As for protein detection, it uses a rigorous statistical method, unbiased, which uses a filtering defined by the error rates in the peptide-sequence allocations.
 Additionally, the claimed method is flexible enough to incorporate other sources of additional information to the consistency of the engine, such as the filtering through the mass error of the sequence precursor ion (defined as the difference between the theoretical mass of an ion peptide and the measuring of the mass obtained by the spectrometer, using either its molecular mass or its mass/charge ratio, m/Z), the error in the retention time (defined as the characteristic retaining time during chromatographic separation), the prediction error of the isoelectric point (similar to the previous factor, when the peptides are fractioned using isoelectric focusing separation techniques), ionic mobility (in the mass spectrometer incorporating such an analysis, based on ion accumulation of chemical species under the action of an electric field), the specificity of the enzymatic digestion used (ie, the characteristics of protein segmentation depending on the type of enzymes used for digestion), the detection of multiple isotopic patterns for a same peptide (common in stable isotopic labelling experiments used in quantitative proteomics applications) or consistent with the sequence obtained by MS/MS without using a search engine (known as de novo sequencing of the information.) This flexibility makes it possible for the meta-search method to integrate data using different sample preparations, different methods of protein digestion and different mechanisms of ion fragmentation, which makes it a suitable tool for large-scale identification of proteins.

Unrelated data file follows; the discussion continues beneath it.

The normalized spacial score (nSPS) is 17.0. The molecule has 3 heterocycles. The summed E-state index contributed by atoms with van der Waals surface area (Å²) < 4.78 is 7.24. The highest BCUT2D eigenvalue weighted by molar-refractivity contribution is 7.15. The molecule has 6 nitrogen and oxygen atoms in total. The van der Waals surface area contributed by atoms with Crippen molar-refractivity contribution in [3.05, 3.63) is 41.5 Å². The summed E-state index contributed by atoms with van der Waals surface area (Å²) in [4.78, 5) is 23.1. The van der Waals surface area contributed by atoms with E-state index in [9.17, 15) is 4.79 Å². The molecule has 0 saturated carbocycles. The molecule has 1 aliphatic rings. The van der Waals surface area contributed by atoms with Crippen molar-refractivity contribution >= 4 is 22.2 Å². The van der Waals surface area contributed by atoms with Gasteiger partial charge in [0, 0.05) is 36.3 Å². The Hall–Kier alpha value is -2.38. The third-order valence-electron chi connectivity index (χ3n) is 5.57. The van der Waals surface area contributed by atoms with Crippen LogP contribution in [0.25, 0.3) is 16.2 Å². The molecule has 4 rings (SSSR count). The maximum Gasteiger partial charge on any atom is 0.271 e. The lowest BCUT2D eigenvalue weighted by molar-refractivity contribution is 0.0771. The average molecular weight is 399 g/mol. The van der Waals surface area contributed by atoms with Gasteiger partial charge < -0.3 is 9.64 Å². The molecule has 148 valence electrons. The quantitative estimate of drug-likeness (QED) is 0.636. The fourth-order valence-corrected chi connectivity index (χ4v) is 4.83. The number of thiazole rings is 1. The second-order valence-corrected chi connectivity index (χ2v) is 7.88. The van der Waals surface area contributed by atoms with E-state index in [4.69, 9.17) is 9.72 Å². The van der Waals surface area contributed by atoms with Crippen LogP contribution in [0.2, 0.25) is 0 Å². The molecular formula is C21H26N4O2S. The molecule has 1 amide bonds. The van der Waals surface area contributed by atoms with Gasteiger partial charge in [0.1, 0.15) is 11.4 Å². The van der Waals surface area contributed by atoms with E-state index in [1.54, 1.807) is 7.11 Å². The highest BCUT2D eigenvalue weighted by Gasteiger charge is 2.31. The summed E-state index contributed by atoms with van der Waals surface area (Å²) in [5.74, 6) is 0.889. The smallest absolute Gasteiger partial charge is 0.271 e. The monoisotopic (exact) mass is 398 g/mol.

The present invention is based on a meta-search method using the results of spectrum-peptide allocation obtained in different search engines on hybrid target/decoy databases containing a 1:1 ratio of real proteins against false proteins. These false proteins are usually obtained reversing the sequence of each of the real proteins. As a preliminary step to the allocation of meta-results, the method of analysis of results in each of the engines studied separately is performed using the technique developed by Ramos-Fernandez et al  (developed for using a single search engine) based on the use of generalized Lambda distributions (GLD's). Said GLD's are functions of four extremely flexible parameters that can represent with great precision the majority of the most important families of continuous probability distributions used in statistical modeling of histograms. The GLD's model (described in, for example, the work of Karian et al ) has not been previously used to perform combined searches on multiple engines of sequence databases, and provides the theoretical framework of the statistical model on which the meta-search method and meta-scoring here claimed operates. Unlike the model of reference , the invention claimed here is presented as a method that can be implemented automatically, providing objective criteria that will allow the election of the GLD that best fits the observed results without the need of personally supervising each of the candidate models.